Whatever you think of its current position in the market, PES is a series that carries a certain emotional resonance with many players.
I first played PES upon returning from living in Sri Lanka (where video games are hard to come by) in 2001. The last football game I’d played was Steven Gerrard’s Total Soccer 2002 on the Game Boy, and before that Sega Worldwide Soccer at uni.
PES was an utter revelation. After an hour or so playing it on my mate’s PS2 I knew I had to own it, and by the end of the week I did. And it was the start of a quite ferocious love affair, the likes of which I hadn’t seen since the days of Sensible Soccer on the Amiga.
I was the guy who imported the Japanese Winning Eleven International multi-language version and boasted about how Winning Eleven 7 International (which was kind of like PES 3.5) was BY FAR the best version (which it was).
But from the first time the series hit next-gen it became clear that the tide was turning. I didn’t defect immediately – FIFA 09 and FIFA 10 still sat somewhat uneasily with me. But by the time FIFA 11 rolled around I was a convert. And there’s been no reason for me to think differently since.
I’m not going to lie and say PES 2013 changes all of that. I won’t go on at length here about the extent to which I lusted after the FIFA 13 demo. But what I will say is that PES 2013 has had me playing all weekend.
Make no mistake – PES 2013 is a really, really good game. If, like me, you’re a FIFA defector then you’ll know how big a statement that it is.
I’d recommend that your first session with PES 2013 is dedicated to the Training Games. It’s through them that you begin to grasp the new intricacies of the controls and clever additions the PES team has made.
And it’s fair to say that PES 2013 does better FIFA in many areas. Its one-touch manual passing (activated with L2) is smart because it’s both entirely optional and also instantly deployable. That perfect throughball has never been so satisfying.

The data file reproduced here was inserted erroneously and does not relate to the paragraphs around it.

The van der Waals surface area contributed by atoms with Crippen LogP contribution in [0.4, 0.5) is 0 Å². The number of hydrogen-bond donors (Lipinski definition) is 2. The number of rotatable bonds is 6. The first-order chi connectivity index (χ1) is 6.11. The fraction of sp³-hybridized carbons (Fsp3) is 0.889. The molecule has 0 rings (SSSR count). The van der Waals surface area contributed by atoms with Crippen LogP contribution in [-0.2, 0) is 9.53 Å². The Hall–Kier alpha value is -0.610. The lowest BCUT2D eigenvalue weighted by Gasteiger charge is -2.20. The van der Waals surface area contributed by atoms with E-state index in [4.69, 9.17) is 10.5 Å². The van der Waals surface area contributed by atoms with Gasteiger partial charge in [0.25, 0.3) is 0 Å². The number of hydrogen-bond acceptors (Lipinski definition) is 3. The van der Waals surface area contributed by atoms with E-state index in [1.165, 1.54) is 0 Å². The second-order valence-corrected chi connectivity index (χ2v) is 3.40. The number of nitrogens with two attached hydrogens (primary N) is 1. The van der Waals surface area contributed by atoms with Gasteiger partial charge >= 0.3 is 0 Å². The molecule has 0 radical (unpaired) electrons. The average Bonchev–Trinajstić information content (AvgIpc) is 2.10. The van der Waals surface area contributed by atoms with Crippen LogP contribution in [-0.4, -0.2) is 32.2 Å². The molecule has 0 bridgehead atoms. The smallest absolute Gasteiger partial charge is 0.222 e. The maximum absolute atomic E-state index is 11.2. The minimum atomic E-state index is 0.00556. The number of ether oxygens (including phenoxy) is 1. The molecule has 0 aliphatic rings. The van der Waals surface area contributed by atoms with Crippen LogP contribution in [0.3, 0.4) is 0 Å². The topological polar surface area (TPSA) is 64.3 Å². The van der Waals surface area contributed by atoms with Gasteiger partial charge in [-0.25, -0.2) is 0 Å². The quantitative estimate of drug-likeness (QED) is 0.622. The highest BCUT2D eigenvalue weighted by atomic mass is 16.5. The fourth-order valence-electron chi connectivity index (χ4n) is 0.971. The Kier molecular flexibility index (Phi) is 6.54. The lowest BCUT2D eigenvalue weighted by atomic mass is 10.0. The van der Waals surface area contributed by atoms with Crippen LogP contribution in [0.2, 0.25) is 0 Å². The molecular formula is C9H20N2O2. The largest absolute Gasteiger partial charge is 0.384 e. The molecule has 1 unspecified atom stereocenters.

Many will likely bemoan PES 2013’s adaptation of the new FIFA 12 defending method (though not me – I loved it), but it’s implemented very well indeed. And while they’re tricky to learn, the basic set of offensive tricks are cleverly designed and potentially very effective, without ever descending into the flamboyant or absurd.
The option of taking control of the intended recipient for free kicks or corners is very smart – once you’ve tried it you’ll puzzle why we ever did it the old way. And team management is definitely a big improvement over its rival, allowing for effortless positional tweaking on the fly.
On the pitch the action is fluid is that typical PES way, with teammates making intelligent runs and balls zipping pleasingly from player to player. The use of R2 to tweak both ball control and dribbling is clever and offers the novice player an accessible route into the trickier side of the action.
If you’re a diehard PES fan then PES 2013 is going to absolutely delight. But even if you’re not, Konami’s game still warrants your attention.
Yes, the Master League has descended into somewhat of a (really quite obtusely Japanese) parody, the Premier League has a grand total of ONE licensed team, and we’re yet to try online, but the fundamentals of a great football game are very clear to see.